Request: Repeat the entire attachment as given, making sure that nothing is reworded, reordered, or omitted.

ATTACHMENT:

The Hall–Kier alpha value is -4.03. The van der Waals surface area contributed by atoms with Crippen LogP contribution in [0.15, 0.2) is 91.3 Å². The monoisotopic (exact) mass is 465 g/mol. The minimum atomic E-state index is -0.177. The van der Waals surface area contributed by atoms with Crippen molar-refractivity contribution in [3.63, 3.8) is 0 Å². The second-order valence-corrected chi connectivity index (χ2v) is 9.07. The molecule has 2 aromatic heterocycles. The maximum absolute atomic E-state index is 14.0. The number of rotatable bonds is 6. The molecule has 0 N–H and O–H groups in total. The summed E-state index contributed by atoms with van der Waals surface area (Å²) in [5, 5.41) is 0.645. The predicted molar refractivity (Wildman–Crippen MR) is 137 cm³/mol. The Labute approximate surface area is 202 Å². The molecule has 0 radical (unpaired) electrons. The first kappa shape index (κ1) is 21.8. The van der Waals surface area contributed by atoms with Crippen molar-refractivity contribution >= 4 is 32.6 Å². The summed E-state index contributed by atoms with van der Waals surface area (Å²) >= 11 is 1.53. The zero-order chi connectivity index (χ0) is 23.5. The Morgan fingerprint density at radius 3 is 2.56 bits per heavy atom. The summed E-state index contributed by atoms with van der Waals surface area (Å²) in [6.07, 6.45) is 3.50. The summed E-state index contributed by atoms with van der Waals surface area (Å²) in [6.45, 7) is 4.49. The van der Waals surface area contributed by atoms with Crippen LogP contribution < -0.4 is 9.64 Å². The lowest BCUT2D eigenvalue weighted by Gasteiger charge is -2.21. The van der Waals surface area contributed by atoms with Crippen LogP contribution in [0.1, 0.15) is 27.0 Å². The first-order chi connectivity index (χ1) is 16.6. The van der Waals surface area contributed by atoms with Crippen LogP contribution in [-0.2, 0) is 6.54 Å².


The Hall–Kier alpha value is -4.03. The van der Waals surface area contributed by atoms with Crippen LogP contribution in [0.15, 0.2) is 91.3 Å². The monoisotopic (exact) mass is 465 g/mol. The minimum atomic E-state index is -0.177. The van der Waals surface area contributed by atoms with Crippen molar-refractivity contribution in [3.63, 3.8) is 0 Å². The second-order valence-corrected chi connectivity index (χ2v) is 9.07. The molecule has 2 aromatic heterocycles. The maximum absolute atomic E-state index is 14.0. The number of rotatable bonds is 6. The molecule has 0 N–H and O–H groups in total. The summed E-state index contributed by atoms with van der Waals surface area (Å²) in [5, 5.41) is 0.645. The predicted molar refractivity (Wildman–Crippen MR) is 137 cm³/mol. The Labute approximate surface area is 202 Å². The molecule has 0 radical (unpaired) electrons. The first kappa shape index (κ1) is 21.8. The van der Waals surface area contributed by atoms with Crippen molar-refractivity contribution >= 4 is 32.6 Å². The summed E-state index contributed by atoms with van der Waals surface area (Å²) >= 11 is 1.53. The zero-order chi connectivity index (χ0) is 23.5. The Morgan fingerprint density at radius 3 is 2.56 bits per heavy atom. The summed E-state index contributed by atoms with van der Waals surface area (Å²) in [6.07, 6.45) is 3.50. The summed E-state index contributed by atoms with van der Waals surface area (Å²) in [6.45, 7) is 4.49. The van der Waals surface area contributed by atoms with Crippen LogP contribution < -0.4 is 9.64 Å². The lowest BCUT2D eigenvalue weighted by Gasteiger charge is -2.21. The van der Waals surface area contributed by atoms with Crippen LogP contribution in [0.1, 0.15) is 27.0 Å². The first-order chi connectivity index (χ1) is 16.6. The van der Waals surface area contributed by atoms with Crippen LogP contribution in [-0.2, 0) is 6.54 Å².